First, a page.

A senior World Trade Organization (WTO) official said in Geneva on
Friday that China was not to blame for the huge US trade deficit and Washington
could not solve this problem through protectionism.
"Trade imbalance with China has given rise to certain proposed measures in
the Congress, and clearly the US administration is watching that particular
imbalance rather carefully," said Clemens Boonekamp, director of the WTO's Trade
Policy Review Division.
"But it's not bilateral imbalance that you need to worry about,and to put it
in more economic terms, the actual overall trade imbalance, the current account
imbalance, is a result of policies elsewhere," Boonekamp told reporters after
the WTO's three-day policy review of the United States.
Boonekamp reminded reporters that the US administration and the Congress were
actually divided on the US-China trade deficit issue.
"I don't think the US administration is actually blaming China. There is,
however, a lot of political pressure, political noise particularly in the
Congress that says China is to blame for this in some way or another," he said.
The official said the current situation with China was in some way a repeat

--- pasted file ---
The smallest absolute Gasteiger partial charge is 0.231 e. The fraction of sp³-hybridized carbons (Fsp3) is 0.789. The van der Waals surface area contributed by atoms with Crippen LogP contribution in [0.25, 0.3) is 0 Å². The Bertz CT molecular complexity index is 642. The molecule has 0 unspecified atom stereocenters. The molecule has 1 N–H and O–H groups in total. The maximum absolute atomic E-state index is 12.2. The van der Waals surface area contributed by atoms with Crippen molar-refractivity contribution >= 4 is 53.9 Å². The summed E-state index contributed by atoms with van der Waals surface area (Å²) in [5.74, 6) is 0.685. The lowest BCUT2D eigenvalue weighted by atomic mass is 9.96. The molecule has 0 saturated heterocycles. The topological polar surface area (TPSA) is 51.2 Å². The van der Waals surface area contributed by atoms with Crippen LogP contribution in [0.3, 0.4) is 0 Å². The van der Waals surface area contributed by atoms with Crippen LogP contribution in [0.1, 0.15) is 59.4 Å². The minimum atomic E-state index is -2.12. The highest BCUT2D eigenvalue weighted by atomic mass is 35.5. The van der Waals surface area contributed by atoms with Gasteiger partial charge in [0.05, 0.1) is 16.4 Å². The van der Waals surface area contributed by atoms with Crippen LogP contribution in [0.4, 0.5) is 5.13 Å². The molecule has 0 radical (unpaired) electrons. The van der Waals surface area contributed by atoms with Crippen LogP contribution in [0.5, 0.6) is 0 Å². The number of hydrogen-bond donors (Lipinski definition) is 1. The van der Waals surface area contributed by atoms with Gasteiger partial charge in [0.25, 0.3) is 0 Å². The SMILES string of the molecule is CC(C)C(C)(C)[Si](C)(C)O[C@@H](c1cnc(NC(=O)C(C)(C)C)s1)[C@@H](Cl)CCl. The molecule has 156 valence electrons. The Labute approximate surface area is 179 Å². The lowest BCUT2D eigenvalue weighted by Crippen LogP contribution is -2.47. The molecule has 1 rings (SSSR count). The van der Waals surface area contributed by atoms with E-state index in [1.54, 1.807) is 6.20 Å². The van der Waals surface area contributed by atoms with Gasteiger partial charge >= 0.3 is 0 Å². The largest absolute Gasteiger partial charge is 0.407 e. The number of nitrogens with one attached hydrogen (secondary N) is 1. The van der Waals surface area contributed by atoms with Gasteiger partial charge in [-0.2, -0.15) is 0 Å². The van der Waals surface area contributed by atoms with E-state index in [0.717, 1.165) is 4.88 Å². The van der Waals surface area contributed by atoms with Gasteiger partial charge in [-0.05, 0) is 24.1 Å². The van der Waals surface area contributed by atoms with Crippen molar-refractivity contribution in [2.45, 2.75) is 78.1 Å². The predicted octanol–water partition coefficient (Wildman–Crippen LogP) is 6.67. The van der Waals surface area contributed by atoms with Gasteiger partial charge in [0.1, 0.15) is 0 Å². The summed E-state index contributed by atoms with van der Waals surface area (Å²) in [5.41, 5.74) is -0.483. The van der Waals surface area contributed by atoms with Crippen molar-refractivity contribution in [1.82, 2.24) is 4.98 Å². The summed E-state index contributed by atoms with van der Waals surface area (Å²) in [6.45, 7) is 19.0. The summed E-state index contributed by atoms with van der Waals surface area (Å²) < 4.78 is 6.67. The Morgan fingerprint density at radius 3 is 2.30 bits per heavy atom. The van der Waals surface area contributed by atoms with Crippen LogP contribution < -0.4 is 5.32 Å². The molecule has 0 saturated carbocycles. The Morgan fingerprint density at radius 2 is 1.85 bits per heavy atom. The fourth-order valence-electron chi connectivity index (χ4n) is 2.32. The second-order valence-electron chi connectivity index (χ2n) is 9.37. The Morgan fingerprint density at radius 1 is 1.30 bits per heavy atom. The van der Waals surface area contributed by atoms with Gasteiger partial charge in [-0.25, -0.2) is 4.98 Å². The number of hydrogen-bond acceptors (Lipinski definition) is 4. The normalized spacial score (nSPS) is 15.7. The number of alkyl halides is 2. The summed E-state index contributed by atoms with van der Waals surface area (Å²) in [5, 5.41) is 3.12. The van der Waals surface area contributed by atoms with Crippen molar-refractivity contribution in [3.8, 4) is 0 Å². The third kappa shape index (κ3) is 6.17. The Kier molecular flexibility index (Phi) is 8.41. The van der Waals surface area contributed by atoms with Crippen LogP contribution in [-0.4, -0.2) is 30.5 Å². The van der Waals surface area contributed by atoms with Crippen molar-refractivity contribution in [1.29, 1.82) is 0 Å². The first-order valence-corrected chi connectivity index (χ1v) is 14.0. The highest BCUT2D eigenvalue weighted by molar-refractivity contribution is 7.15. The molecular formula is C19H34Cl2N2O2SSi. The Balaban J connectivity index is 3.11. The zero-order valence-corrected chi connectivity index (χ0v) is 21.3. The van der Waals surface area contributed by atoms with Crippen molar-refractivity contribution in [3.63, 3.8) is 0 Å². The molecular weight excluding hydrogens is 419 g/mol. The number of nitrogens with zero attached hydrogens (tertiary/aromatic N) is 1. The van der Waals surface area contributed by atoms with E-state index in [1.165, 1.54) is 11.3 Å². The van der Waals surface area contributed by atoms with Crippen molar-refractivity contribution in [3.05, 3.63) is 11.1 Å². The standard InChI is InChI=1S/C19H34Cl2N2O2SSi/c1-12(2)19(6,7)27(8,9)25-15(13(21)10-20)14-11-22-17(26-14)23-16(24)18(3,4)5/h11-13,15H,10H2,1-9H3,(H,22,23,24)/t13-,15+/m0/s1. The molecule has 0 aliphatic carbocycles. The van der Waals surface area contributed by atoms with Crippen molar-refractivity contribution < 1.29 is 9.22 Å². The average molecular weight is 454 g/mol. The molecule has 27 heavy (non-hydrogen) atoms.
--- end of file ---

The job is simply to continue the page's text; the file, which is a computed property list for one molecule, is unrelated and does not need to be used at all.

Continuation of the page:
of what happened with Japan in the early 1980s, except that the U.S. was not
taking the same kind of measures that it took very quickly against Japan.
"The U.S. administration is certainly resisting what's taking place in the
Congress at the present moment," he noted.
According to the official, nearly all WTO members expressed their concerns
about the U.S. "twin-deficits" during the three-day policy review meeting.
The WTO members also expressed worries that the US fiscal and trade
imbalances might give rise to protectionist sentiments.
Asked whether he had given some direct recommendations to the US on the
imbalances, Boonekamp said he had only indirect suggestions: protectionism is
not an answer.
"This clearly is a macroeconomic phenomenon, part of the global trade
imbalance phenomenon, and not a problem to be addressed by trade protectionism,"